Union Pacific Railway, Wyoming Territory, Fall, 1880
Samantha Masters squeezed the trigger, planting a bullet between her husband’s beautiful brown eyes.
She whispered his name. Bennett. Then screamed it.
But it was the woman in his grasp she reached for as he fell to the ground.
Though they’d known each other all of twenty minutes, she clung to Alison Ross as though the younger woman were the most precious soul in the entire world, and they sank to their knees as their strength gave out.
Alison’s hold was just as tight around her, and their sobs burst against each other’s in a symphony of terror, shock, and abject relief.
What in the hell just happened?
Not twenty minutes ago, Samantha and Alison had been no more to each other than amiable fellow passengers on an eastbound train, chugging across the wintry landscape of the Wyoming Territory.
What were they now? Enemies? Survivors?
“I’m sorry. I’m sorry. I’m sorry.” Samantha repeated the words with every short, sobbing exhale. Though she couldn’t have said who the apology was to, exactly. To Alison? To Bennett? To whoever had been shot on the other railcars?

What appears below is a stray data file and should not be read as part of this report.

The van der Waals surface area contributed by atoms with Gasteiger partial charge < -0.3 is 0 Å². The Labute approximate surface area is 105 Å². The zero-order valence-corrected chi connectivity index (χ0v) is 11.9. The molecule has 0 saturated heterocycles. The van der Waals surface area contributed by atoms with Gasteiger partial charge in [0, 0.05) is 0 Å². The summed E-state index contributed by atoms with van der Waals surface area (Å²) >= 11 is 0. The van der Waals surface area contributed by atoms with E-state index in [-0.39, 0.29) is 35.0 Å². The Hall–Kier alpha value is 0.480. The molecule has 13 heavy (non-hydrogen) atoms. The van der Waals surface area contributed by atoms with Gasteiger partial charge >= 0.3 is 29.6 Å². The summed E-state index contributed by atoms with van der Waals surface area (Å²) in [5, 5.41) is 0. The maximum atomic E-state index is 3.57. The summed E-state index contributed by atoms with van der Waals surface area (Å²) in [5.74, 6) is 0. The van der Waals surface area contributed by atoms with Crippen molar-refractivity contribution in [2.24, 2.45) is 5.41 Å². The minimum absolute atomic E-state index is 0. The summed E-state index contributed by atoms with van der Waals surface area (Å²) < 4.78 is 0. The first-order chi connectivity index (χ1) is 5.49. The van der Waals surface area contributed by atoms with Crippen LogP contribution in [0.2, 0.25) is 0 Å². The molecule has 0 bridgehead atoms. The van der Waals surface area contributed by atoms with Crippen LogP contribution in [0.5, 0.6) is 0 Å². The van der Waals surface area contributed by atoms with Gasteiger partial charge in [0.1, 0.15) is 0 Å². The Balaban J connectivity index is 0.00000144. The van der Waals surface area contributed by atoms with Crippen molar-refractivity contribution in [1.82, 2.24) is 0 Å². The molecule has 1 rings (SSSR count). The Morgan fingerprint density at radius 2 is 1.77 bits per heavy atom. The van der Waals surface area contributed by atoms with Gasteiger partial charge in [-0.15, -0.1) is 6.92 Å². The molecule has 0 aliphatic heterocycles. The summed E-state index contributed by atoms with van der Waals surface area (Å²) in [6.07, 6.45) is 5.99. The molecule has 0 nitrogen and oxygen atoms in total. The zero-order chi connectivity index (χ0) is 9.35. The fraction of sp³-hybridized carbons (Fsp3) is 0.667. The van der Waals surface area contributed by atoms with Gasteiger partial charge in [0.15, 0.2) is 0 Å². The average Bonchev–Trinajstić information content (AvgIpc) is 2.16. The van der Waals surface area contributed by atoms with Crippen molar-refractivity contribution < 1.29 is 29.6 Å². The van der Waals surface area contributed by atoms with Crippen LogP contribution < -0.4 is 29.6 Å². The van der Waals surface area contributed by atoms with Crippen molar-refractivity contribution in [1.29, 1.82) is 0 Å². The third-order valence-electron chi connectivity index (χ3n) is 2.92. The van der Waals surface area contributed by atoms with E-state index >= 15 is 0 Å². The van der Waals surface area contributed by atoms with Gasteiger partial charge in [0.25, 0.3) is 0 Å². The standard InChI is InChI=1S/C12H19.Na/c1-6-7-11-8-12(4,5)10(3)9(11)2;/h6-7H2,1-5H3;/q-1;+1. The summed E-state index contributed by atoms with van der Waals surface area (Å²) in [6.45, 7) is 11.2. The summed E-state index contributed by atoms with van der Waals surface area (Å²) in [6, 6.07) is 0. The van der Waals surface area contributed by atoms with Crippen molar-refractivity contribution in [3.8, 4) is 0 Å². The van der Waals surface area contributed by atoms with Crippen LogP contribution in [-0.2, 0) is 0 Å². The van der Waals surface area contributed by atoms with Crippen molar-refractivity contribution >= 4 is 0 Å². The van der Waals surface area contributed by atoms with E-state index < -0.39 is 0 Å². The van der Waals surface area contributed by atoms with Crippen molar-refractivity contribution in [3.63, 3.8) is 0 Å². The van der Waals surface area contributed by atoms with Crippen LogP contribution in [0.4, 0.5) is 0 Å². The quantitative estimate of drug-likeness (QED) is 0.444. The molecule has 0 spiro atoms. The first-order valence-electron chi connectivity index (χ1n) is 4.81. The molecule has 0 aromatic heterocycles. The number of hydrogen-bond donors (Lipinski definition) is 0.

This morning she’d been the irate, disillusioned wife of a charming and dangerous man. An insignificant and unwilling member of the outlaw Masters Gang.
This afternoon, she’d been the new acquaintance and confidant to Alison Ross, commiserating over childhoods spent on secluded cattle ranches.
This evening, because of what she’d just done, of what they’d all just done . . . chances were good that she’d be hanged.
This train job was supposed to be like any other. Each of the Masters boarded on the last platform for miles and miles. To avoid detection or suspicion, Bennett, Boyd, and Bradley Masters would each take a seat in separate passenger cars.
Samantha would be placed in the least populated car, usually first class, as it was also the least dangerous. Once civilization completely fell away, the signal was given, and the men would strike, rounding up all passengers into one car.